"From a legal point of view, the only adequate reaction is to suspend the approval and to reevaluate the environmental and health impacts of the GE soya," said Greenpeace's Keenan. "This is fundamental: the accurate description of the inserted DNA and the genetic alterations of the GE soya is the very basis of any further risk assessment."
Keenan noted that researchers can not so far rule out the possibility that the unknown DNA found in Roundup Ready soybeans comes from another organism used in the genetic engineering process.
In Europe, the United Kingdom's Government Advisory Committee on Novel Food & Processes (ACNFP) was the authority that initially assessed Monsanto's GE soy and proposed to approve its import into Europe. In January 2001, the Committee agreed there was still uncertainty regarding the origin of the DNA and asked Monsanto to provide data demonstrating that this DNA is "silent" and does not result in the production of a novel protein.
"To ask the company who did not inform the relevant authorities about this DNA in the first place to now confirm it is not significant is certainly not what you would call a sound scientific approach, and it is certainly not what consumers would call appropriate measures to protect their safety," said Keenan.
"Any deletion, rearrangement or modification of the DNA referred to by Greenpeace occurred at the time of the original insertion event," Tony Combes of Monsanto told "BBC News Online." "It would have been a constituent of the Roundup Ready soyabeans used in all the safety assessment studies."
"So this clearer data is not new and has in fact been conveyed to all European Union competent authorities," Combes explained. "There is no discrepancy. The sequence information provided originally has not changed; it's just that now we know more detail about it."
The additional detail provided by the Belgian research team goes above and beyond that provided by Monsanto, and that examined by the authorities responsible for approving the crop. In most cases, government authorities do not have the means to counter check the accuracy of GE product descriptions, relying entirely on the data submitted by the companies themselves.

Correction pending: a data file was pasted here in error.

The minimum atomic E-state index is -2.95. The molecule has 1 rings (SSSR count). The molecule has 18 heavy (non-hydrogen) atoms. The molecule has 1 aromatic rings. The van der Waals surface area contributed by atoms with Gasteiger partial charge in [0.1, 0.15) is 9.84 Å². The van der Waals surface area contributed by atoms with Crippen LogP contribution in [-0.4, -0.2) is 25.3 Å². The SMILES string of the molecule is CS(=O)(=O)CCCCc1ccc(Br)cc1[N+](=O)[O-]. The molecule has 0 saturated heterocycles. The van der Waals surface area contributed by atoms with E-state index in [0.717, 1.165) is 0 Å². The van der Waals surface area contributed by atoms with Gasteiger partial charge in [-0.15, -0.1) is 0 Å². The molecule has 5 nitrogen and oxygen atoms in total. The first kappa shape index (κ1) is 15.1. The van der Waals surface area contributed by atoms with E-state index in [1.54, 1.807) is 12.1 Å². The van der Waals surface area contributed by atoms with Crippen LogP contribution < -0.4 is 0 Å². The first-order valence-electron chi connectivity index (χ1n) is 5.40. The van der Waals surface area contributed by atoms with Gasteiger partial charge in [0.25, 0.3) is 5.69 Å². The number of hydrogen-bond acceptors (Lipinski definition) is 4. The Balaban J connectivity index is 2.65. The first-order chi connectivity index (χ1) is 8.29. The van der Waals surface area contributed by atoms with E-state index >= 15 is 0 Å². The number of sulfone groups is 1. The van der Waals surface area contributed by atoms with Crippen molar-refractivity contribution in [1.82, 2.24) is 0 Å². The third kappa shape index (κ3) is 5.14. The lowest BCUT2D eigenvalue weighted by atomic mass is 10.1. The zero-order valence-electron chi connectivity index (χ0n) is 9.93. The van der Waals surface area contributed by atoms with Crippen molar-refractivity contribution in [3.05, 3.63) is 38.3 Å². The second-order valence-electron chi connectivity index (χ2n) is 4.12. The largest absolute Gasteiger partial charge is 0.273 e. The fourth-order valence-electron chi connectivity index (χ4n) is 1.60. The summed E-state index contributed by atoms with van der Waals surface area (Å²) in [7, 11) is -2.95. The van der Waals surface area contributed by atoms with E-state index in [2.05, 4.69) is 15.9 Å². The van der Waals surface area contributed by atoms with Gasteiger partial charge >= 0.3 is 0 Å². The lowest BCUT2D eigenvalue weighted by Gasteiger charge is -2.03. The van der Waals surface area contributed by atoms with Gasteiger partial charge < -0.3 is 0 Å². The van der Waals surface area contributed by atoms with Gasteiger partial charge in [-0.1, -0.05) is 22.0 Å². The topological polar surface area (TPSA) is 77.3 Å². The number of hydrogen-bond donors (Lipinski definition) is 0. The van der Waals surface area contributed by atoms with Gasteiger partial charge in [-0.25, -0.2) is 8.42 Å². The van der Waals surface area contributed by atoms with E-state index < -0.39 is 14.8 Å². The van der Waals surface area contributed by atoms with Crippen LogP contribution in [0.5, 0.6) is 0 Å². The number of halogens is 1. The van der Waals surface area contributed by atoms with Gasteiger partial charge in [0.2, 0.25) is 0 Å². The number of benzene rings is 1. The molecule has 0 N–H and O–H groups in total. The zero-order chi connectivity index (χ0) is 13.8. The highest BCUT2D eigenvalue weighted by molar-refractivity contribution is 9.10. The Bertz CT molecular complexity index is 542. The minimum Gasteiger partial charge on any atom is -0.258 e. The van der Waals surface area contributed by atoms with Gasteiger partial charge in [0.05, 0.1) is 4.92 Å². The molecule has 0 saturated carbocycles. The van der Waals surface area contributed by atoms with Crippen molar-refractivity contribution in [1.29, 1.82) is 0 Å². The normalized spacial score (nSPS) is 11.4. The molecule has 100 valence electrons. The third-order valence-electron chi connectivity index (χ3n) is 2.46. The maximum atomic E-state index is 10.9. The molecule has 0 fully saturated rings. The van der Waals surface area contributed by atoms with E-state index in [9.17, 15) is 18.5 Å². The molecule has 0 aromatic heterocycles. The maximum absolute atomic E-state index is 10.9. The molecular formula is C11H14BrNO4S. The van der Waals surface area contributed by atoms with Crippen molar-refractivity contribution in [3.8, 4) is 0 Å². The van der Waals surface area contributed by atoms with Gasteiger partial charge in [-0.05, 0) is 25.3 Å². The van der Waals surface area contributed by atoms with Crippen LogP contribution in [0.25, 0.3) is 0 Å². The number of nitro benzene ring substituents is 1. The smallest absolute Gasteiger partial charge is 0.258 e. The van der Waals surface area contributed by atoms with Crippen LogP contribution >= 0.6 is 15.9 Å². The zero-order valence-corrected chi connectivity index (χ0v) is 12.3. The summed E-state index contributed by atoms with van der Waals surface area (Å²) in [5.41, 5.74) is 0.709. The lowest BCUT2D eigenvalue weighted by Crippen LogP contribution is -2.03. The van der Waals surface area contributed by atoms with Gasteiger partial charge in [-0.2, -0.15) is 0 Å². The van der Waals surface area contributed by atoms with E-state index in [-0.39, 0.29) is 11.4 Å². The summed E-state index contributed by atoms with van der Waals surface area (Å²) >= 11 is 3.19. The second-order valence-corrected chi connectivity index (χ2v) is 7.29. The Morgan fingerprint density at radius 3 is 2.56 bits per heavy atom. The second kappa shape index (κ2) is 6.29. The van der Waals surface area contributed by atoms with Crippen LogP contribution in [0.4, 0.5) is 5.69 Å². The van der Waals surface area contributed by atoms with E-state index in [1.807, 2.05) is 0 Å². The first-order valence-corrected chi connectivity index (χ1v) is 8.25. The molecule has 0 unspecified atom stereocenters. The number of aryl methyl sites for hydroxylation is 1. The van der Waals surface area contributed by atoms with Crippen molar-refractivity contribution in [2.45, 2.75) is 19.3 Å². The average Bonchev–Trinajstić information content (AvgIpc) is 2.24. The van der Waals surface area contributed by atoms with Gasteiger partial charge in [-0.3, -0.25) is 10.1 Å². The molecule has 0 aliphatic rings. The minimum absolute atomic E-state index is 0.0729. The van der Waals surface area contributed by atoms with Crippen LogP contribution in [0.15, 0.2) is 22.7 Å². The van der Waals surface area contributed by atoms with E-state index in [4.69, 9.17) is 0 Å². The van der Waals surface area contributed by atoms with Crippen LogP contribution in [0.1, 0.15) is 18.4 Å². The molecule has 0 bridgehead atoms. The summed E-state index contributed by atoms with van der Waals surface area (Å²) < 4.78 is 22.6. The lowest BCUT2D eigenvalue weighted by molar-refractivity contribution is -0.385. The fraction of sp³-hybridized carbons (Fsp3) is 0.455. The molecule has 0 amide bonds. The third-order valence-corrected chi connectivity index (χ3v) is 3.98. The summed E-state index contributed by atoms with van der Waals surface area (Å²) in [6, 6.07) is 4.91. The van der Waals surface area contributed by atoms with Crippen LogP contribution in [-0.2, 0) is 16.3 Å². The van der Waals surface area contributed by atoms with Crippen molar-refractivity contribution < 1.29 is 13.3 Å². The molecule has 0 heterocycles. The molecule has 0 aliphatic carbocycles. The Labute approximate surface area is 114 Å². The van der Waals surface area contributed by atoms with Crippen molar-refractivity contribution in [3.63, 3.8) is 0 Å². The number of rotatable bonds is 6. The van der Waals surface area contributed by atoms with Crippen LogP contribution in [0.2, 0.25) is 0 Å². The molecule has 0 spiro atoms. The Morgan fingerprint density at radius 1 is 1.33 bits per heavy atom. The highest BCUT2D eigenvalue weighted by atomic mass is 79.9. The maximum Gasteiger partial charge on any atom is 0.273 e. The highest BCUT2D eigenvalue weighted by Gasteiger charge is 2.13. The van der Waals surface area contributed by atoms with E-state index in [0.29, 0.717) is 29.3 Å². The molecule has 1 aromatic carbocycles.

So far, no one can be sure what, if any, effect the mystery DNA might have on the soybean plants, or on animals or people that consume the beans. But the size of the unknown DNA would reportedly allow the sequence to code for a new protein or exert other functions within the DNA.
Marc De Loose, one of the new paper's authors, told "Reuters" that the unidentified DNA shows no evidence of leading to unexpected or adverse effects in the plant or those who eat it.
"There is also no evidence that the sequence causes any expression, so we did not demonstrate that the sequence is expressed," added the researcher from the Department for Plant Genetics and Breeding at Belgium's Centre for Agricultural Research. "There is no indication that this [soy] might cause any allergy."
But biotechnology critics are not convinced.
"No one knows what this extra gene sequence is, what it will produce in the soyabean, and what its effects will be," said Dr. Doug Parr, Greenpeace UK's chief scientific adviser.
Greenpeace has published the DNA sequence on its website, and invited the international scientific community to help identify its nature and possible consequences. Greenpeace's information on the mystery DNA is available at: http://www.greenpeace.org/~geneng/highlights/gmo/Monsanto_DNA_MP.htm